- use any old round thing for your template - a lid, cup, glass, bracelet, roll of tape, anything. I used the lid of the tub I keep my pins in.
- your circle template needs to be twice the diamater of the yo-yo you want to end up with.
I wanted my yo-yo's to be about 4cm in diameter so my template was about 8cm in diameter. In the picture below you can see a green yo yo that started off as a circle the same size as the yellow circle, so they really do shrink.
Let's get on with making a yo-yo shall we ....
1. Place your template on your fabric and draw it round with pencil or pen. You won't see this on the finished yo-yo edge so it doesn't matter if the pen is fadeable or not. I just used a pencil. Yes, that is a Disney Princess on my pencil. Its not mine, honest.
2. Cut out your fabric circle.
3. Turn your fabric circle wrong side up, and using your needle (obviously), join your thread to your fabric circle with a knot or a few weeny stiches over each other, either is fine, a few mm from the edge. I find weeny stitches easier than knotting a fiddly piece of thread. The old eye-sight isnt what it used to be. Or maybe my arms aren't long enough ;)
4. Sew a running stitch all around the edge of the circle, staying a few mm in from the edge. Don't worry about precision. Fancy yo-yo sew-ers will at this point turn a neat little hem and use the running stitch to secure it as they go, but as I will be putting a button in the center of my yo-yos, I don't care about the raw edge (what a rebel) so - no hemming. See, super easy.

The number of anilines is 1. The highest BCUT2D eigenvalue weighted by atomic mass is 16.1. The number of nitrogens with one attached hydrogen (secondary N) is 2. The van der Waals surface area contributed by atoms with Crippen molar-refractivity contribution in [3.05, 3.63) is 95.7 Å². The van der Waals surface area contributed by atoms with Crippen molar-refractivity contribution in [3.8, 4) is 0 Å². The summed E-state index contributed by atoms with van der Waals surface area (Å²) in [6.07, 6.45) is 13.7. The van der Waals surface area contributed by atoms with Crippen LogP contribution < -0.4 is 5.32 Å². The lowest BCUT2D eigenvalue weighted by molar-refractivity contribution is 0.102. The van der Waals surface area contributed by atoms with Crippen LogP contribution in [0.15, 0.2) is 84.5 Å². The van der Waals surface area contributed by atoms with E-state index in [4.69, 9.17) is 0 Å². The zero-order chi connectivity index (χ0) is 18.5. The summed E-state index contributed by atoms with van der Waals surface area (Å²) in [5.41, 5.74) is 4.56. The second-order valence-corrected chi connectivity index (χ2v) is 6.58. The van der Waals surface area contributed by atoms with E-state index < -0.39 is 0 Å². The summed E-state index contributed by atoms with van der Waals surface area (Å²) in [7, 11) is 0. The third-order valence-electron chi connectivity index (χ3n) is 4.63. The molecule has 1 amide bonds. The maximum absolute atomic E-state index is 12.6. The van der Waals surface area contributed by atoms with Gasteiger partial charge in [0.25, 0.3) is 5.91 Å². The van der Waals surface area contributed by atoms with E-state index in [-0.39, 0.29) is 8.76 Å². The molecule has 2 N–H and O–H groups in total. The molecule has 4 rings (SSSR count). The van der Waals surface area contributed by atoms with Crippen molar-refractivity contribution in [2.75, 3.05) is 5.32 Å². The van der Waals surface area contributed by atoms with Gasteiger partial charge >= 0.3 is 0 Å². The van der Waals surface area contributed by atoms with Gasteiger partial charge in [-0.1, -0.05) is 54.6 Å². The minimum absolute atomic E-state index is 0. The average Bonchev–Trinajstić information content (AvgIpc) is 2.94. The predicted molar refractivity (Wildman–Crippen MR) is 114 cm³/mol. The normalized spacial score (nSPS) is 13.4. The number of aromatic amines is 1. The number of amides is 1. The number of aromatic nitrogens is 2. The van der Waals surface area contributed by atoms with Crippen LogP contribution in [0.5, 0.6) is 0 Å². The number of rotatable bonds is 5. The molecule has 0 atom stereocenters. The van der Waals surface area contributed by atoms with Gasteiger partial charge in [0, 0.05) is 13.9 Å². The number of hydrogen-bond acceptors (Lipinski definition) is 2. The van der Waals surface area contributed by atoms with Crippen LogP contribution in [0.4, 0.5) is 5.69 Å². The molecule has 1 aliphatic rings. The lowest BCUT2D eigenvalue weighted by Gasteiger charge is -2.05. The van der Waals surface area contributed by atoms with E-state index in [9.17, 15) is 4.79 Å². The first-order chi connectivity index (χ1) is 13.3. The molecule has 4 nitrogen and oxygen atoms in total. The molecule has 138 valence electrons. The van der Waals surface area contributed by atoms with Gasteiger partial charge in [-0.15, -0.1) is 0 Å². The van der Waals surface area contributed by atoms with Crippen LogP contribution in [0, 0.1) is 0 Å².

5. When you are back round at the start of your circle DO NOT FASTEN OFF. Pull the thread so it starts to gather the circle in on itself. Sort of fiddle around easing the gathers evenly until you have pulled the circle in as tight as it will go. The bigger your running stitches were, the tighter you can get it:
bigger stitches means fewer parts of the fabric pulled into the centre means less bulk of fabric in the centre means tighter bunching. Comprende?
6. Holding the gathers in place, use your needle and thread to do a few wee stitches to secure it, then attach your button, using the same thread: that's why we didn't fasten off.
You can choose which side of the yo-yo to attach the button to. If you choose the side where you can see the gathered hole (the left-hand yo-yo above), you will see all the bunching and gathering, and its quite a nice effect. If you prefer the smoother look of the other side, just attach the button to that side. Simples! Ok, but STILL DONT FASTEN OFF!
7. Now you have a button attached to your yo-yo, you can attach your yo-yo to whatever it's going to decorate. In our case, vase sleeves. You can use yo-yos for loads of things - clothing, bags, cushions, wall art, endless yo-yo fun :)
You didn't fasten off (I hope not, I told you not to ....) so you can use the same thread to now attach the button decorated yo-yo to the crocheted sleeve (or whatever).
And that's all there is to it - mini ta-daaa - some spring vase cosies, cheery or what :)
I rather suspect that I have turned the making of the most simplest thing in the world into a set of instructions with more words in that most people say in a week, but hey that's why you love me, right ?